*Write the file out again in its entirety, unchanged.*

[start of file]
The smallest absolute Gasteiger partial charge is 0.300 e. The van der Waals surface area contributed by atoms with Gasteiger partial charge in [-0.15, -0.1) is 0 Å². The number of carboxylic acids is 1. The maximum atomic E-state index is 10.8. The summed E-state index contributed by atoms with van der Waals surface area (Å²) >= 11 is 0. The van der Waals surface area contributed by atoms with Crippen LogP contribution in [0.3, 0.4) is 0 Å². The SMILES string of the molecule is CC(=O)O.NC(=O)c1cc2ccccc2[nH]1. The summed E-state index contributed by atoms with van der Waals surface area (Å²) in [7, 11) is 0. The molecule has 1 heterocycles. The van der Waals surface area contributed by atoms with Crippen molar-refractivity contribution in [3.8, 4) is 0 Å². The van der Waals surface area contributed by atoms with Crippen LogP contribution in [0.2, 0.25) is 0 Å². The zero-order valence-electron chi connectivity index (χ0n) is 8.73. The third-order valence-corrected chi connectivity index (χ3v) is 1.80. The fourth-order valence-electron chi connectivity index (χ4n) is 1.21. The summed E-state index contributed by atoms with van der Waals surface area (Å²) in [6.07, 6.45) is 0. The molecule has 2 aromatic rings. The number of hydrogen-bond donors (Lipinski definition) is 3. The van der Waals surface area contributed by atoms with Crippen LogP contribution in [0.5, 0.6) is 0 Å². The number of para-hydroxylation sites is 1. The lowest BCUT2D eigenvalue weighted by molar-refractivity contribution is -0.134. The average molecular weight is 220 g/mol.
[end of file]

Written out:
The smallest absolute Gasteiger partial charge is 0.300 e. The van der Waals surface area contributed by atoms with Gasteiger partial charge in [-0.15, -0.1) is 0 Å². The number of carboxylic acids is 1. The maximum atomic E-state index is 10.8. The summed E-state index contributed by atoms with van der Waals surface area (Å²) >= 11 is 0. The van der Waals surface area contributed by atoms with Crippen LogP contribution in [0.3, 0.4) is 0 Å². The SMILES string of the molecule is CC(=O)O.NC(=O)c1cc2ccccc2[nH]1. The summed E-state index contributed by atoms with van der Waals surface area (Å²) in [7, 11) is 0. The molecule has 1 heterocycles. The van der Waals surface area contributed by atoms with Crippen molar-refractivity contribution in [3.8, 4) is 0 Å². The van der Waals surface area contributed by atoms with Crippen LogP contribution in [0.2, 0.25) is 0 Å². The zero-order valence-electron chi connectivity index (χ0n) is 8.73. The third-order valence-corrected chi connectivity index (χ3v) is 1.80. The fourth-order valence-electron chi connectivity index (χ4n) is 1.21. The summed E-state index contributed by atoms with van der Waals surface area (Å²) in [6.07, 6.45) is 0. The molecule has 2 aromatic rings. The number of hydrogen-bond donors (Lipinski definition) is 3. The van der Waals surface area contributed by atoms with Crippen LogP contribution in [0.5, 0.6) is 0 Å². The number of para-hydroxylation sites is 1. The lowest BCUT2D eigenvalue weighted by molar-refractivity contribution is -0.134. The average molecular weight is 220 g/mol.